Amid big, distorted choruses that swallow Lutkevich’s close, almost whispered voice and sedate, guitar-strummed verses that leave it bare and vulnerable, it’s possible to detect some lightness in his production and compositions, too. Though often quiet, the songs are dense with voices—instrumental and human—that sometimes emerge clear, bright, and upbeat. In the melodic vocal leap on “Birthday,” in the muted bell sounds on “Get a Job,” and in the synth voice that stands out against the noise of the final chorus on “The Light,” Soft Fangs adds a touch of levity to his lo-fi dirges.

Sometimes it’s necessary to return to a specific place for comfort—going back to a childhood home or losing yourself in sad music. As the weather warms up (fingers crossed) and the days get longer, let’s hope there’s less cause to do so. Even so, it’s a comfort to know that The Light is here waiting.

REVIEW: Soft Fangs - The Light

Raquel Dalarossa

When it comes to John Lutkevich’s intimate, guitar-driven music, the meaning of “bedroom pop”—a label that’s been commonly assigned to him—becomes quite literal. For his debut full-length release as Soft Fangs, out now via Exploding in Sound and Disposable America Records, the multi-instrumentalist singer-songwriter recorded most of the material in the attic of his childhood home, giving the record an inimitably woolly texture and cloistered feel. But the eleven tracks on The Light stretch way beyond the confines of the DIY label.

Certainly, though, Soft Fangs is a DIY solo project to its core. Lutkevich writes and records all of the music himself, which shouldn’t be a surprise to anyone familiar with his previous work as frontman of the four-piece band The Devil and a Penny, which remained active from 2007 until 2013. Lutkevich took on much of the writing, recording, and production work for the band’s four albums, and when they called it quits he simply continued making music by himself. By the end of 2014, he would release a five-track EP on his own, titled soft fangs.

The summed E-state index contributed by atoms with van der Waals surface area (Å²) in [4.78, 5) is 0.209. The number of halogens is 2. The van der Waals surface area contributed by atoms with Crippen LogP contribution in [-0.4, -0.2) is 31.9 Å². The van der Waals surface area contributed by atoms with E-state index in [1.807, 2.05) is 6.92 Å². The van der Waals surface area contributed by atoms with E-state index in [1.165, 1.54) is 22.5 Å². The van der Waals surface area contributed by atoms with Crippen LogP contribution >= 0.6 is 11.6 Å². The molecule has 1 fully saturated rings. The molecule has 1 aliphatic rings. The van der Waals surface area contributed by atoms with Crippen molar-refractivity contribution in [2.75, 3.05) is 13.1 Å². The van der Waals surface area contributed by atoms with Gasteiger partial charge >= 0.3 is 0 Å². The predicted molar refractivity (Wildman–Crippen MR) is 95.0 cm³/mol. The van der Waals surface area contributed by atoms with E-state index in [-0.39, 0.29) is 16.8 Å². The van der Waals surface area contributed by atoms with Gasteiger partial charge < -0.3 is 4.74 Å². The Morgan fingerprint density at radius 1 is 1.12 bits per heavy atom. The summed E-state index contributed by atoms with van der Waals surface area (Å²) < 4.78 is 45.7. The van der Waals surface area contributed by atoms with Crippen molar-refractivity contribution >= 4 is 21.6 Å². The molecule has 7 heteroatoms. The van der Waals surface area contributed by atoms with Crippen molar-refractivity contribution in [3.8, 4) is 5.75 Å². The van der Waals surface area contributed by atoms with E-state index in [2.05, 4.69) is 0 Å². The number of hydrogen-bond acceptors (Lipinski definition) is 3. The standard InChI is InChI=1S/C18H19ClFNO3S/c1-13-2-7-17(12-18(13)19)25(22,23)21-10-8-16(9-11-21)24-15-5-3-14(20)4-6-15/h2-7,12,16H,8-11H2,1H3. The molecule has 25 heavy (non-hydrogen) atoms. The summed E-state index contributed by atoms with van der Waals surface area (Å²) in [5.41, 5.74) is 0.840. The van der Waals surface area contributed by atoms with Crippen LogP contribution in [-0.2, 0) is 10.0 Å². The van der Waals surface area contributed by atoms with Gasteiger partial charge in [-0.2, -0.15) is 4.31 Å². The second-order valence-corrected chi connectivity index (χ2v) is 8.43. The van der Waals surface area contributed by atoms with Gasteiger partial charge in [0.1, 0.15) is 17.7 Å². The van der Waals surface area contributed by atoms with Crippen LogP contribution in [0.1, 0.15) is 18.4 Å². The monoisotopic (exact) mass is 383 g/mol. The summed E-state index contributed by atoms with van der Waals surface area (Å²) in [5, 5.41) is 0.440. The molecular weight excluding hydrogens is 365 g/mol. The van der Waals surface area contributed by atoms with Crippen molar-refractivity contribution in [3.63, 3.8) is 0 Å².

The Light formally establishes Lutkevich’s solo career under the Soft Fangs pseudonym. The LP opens with soft guitar strums and Lutkevich’s whimpery vocals, but “Dragon Soap” quickly develops into a well-rounded, even lush sounding track. Many of the songs here have a velvety quality to them, as well as a damp percussive sound that implies a marshy, cavernous atmosphere. Often, though, this is balanced by floaty electronic effects. In the closing title track, for example, Lutkevich employs some rather lurid, radiating keyboard sounds that effectively call to mind a glowing, faraway light.

Though bedroom pop is at least a partly accurate descriptor, Soft Fangs seems heavily informed by emo, given lyrics that wear Lutkevich’s heart on their sleeves (touching on topics like growing older, not being able to find a job, and death) and a fuller, heavier sound all around. On “Golden,” the electric guitars become so dense that they nearly form a shoegaze-esque wall of sound. There are times, though, when electronic pop comes heavily into play as well—take, for example, the fourth track, “Birthday,” which erupts halfway through into a woozy, keyboard-driven head bobber. And the minute-and-a-half long “Get a Job” offers a quick respite into a more immediately catchy and briskly-paced melody, revealing another side to Lutkevich’s songwriting.

Perhaps the most “bedroom pop” element of Soft Fangs’ output is its general tenor; The Light feels very much like a cozy, private affair that we're lucky to listen in on. It’s an extremely introspective album, while also being incredibly relatable, and ends up doing a good job of drawing you in and making you feel close to it within no time at all. Appropriately, given Lutkevich’s chosen moniker, The Light will sink its teeth, ever so tenderly, into your skin if you give it a chance.